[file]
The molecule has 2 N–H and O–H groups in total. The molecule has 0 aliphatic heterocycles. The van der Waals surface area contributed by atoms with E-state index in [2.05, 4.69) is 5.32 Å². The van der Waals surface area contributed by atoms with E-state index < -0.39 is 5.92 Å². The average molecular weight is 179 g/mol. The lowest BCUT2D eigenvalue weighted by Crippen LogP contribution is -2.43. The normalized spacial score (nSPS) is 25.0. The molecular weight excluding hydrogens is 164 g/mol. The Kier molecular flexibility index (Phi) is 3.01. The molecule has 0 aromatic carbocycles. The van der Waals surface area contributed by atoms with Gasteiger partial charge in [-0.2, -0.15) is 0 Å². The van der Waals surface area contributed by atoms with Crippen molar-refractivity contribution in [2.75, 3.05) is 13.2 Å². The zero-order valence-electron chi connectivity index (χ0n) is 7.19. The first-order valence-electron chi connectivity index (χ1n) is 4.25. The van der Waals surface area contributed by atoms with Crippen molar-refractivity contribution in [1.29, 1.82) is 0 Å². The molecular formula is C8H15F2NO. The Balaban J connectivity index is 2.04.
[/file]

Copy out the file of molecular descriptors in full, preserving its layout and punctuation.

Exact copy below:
The molecule has 2 N–H and O–H groups in total. The molecule has 0 aliphatic heterocycles. The van der Waals surface area contributed by atoms with E-state index in [2.05, 4.69) is 5.32 Å². The van der Waals surface area contributed by atoms with E-state index < -0.39 is 5.92 Å². The average molecular weight is 179 g/mol. The lowest BCUT2D eigenvalue weighted by Crippen LogP contribution is -2.43. The normalized spacial score (nSPS) is 25.0. The molecular weight excluding hydrogens is 164 g/mol. The Kier molecular flexibility index (Phi) is 3.01. The molecule has 0 aromatic carbocycles. The van der Waals surface area contributed by atoms with Gasteiger partial charge in [-0.2, -0.15) is 0 Å². The van der Waals surface area contributed by atoms with Crippen molar-refractivity contribution in [2.75, 3.05) is 13.2 Å². The zero-order valence-electron chi connectivity index (χ0n) is 7.19. The first-order valence-electron chi connectivity index (χ1n) is 4.25. The van der Waals surface area contributed by atoms with Crippen molar-refractivity contribution in [1.29, 1.82) is 0 Å². The molecular formula is C8H15F2NO. The Balaban J connectivity index is 2.04.